Background: DKA in children and adolescents with established type 1 diabetes (T1D) is a major problem with considerable cost to patients, families and health care systems. Many consider it as a quality of care indicator and a failure of relationship between the care provider and the family/patient. Considerable variability in rates are recognized. We analyzed multicenter registry and audit data from five countries with similarly advanced, yet differing, health care systems.
Objective and hypotheses: Data from 59 191 individuals <18 years with T1D from the T1D exchange (n=13 966, United States), the National Pediatric Diabetes Audit (n=18 963, England and Wales) and the DPV initiative (n=26 262, Austria and Germany) were pooled. DKA was defined as ≥1 hospitalization with a pH<7.3 during the prior year. Data were analyzed using multivariable logistic regression models for the whole population.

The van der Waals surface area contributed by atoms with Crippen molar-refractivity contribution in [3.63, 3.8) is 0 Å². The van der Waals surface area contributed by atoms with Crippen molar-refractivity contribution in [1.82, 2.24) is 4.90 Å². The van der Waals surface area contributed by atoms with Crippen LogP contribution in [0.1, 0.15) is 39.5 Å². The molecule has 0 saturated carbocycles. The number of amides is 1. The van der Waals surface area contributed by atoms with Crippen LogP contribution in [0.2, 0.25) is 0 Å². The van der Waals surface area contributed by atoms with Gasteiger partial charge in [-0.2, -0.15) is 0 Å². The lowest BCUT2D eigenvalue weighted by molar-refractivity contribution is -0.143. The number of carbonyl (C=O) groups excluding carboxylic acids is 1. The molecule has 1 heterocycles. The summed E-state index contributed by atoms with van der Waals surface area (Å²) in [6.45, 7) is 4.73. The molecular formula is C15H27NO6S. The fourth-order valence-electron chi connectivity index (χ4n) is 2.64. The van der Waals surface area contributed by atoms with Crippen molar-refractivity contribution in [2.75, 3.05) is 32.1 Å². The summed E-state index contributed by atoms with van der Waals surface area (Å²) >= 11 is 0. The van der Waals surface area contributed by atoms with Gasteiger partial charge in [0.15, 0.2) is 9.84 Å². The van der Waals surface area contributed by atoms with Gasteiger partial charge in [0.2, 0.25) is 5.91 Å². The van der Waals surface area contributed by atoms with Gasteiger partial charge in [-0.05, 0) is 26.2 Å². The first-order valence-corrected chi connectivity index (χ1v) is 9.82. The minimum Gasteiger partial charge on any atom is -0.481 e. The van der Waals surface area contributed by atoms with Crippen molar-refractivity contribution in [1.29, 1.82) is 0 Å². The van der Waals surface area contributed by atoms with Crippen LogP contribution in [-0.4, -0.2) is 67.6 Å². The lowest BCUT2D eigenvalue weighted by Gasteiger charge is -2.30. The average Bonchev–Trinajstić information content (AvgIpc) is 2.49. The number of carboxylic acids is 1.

Results: The mean rate for DKA was 5.3% with differences amongst countries (6.2% US, 6.0% England, 4.5% Germany, 4.4% Wales, 3.3% Austria) which persisted after demographic adjustment (P<0.0001). Risk of DKA was highest in adolescents (1418 years: 5.8%) compared to younger children (610 years: 3.4%; P<0.0001). DKA increased with longer duration of diabetes from 3.5% (<2 years) to 5.9% (≥2 years, P<0.0001). DKA was higher in girls compared to boys (OR=1.34 (1.241.44)). DKA was more prevalent in patients with ethnic minority status (OR=1.32 (1.211.43)). Additionally, DKA risk was lower in patients on insulin pumps (OR=0.88 (0.810.96)).
Conclusion: These multicenter data demonstrate important differences in DKA in childhood T1D across five nations. Benchmarking data such as these are important so countries can learn from each other to better understand where to target interventions in order to improve quality of care.
20 - 22 Sep 2014
European Society for Paediatric Endocrinology